Predicting Treatment Failure in Kids With AOM

William T. Basco, Jr., MD


November 27, 2017

Predicting Treatment Failure in Young Children With Acute Otitis Media

Current guidelines[1] suggest that an initial observation period ("watchful waiting") is an option for children younger than 2 years with nonsevere acute otitis media (AOM), an option that is not appropriate for those young children with severe disease. Now, a new study[2] adds details about which young children with AOM might actually benefit from antibiotic therapy

Tähtinen and colleagues[3] reported findings from a preplanned secondary analysis of a randomized, double-blind, placebo-controlled AOM treatment trial in Finland. Study children were aged 6-35 months and had been diagnosed with AOM using standard criteria (presence of middle ear fluid, signs of acute inflammation, and acute symptoms such as fever, ear pain, or respiratory symptoms). The patients' symptoms, medical histories, and demographic information were recorded at enrollment. All examinations were conducted by one of five study physicians who demonstrated excellent agreement on the presence or absence of AOM.

The children were re-evaluated at 48-72 hours after enrollment to determine whether initial therapy had been a success or a failure. In those in whom initial treatment failed, rescue therapy was initiated with amoxicillin-clavulanate. The definition of treatment failure used in the study included the following outcomes:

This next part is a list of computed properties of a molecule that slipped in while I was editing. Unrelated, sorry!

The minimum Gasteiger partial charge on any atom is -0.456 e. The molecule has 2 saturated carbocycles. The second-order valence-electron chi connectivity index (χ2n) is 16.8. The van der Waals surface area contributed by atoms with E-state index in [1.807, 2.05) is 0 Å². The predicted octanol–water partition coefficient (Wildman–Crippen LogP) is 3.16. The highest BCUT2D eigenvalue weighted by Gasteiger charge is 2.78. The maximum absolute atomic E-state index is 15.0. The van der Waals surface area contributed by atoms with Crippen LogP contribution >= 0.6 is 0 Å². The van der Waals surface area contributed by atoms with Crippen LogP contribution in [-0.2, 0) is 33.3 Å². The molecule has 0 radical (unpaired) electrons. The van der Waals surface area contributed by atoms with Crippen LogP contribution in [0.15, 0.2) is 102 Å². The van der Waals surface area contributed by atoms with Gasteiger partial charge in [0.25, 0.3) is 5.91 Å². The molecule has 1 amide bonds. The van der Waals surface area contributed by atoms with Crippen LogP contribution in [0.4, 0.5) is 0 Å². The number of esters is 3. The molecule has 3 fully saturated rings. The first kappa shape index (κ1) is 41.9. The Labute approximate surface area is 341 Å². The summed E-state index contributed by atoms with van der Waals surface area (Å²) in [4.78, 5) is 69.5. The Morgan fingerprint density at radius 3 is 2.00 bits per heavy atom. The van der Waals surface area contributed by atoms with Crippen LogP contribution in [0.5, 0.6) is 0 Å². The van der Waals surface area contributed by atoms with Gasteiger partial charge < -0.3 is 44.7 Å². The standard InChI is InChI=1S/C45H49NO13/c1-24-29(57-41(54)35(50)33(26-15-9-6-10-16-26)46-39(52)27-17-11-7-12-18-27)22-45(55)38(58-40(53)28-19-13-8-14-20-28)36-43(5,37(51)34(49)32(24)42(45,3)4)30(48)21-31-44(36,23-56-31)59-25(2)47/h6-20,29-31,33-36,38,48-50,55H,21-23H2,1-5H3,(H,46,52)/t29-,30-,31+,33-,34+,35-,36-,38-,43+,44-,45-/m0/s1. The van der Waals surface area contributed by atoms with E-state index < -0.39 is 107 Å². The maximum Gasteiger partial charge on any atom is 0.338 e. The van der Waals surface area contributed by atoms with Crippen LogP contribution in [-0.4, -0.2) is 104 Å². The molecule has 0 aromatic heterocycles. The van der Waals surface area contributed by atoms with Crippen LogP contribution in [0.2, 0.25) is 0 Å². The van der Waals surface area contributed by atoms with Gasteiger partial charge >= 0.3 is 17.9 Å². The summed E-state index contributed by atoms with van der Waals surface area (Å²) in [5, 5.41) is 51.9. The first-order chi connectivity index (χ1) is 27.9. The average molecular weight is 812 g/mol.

• No improvement (or a worsening condition) by day 3 of treatment;

  • Lack of improvement on otoscopy by day 8;

  • Perforation of the tympanic membrane;

  • Development of a severe infection; and

  • Adverse event related to the study drug.

Potential prognostic factors for treatment failure. The study also evaluated the children for 14 potential prognostic factors thought to be associated with AOM treatment failure:

  • Child's age (6-23 months or 24-35 months);

  • History of recurrent AOM;

  • Presence of bilateral otitis media;

  • Severe bulging of the tympanic membrane;

  • "Peaked" (vs "flat") tympanogram (A, C1, or C2 curve);

  • Fever ≥38°C;

  • Ear pain;

  • Ear rubbing;

  • Decreased activity;

  • Nasopharyngeal Staphylococcus pneumoniae;

  • Nasopharyngeal Haemophilus influenzae;

  • Nasopharyngeal Moraxella catarrhalis;

  • Nasopharyngeal respiratory virus; and

  • Severe illness (moderate or severe ear pain or fever ≥39°C).


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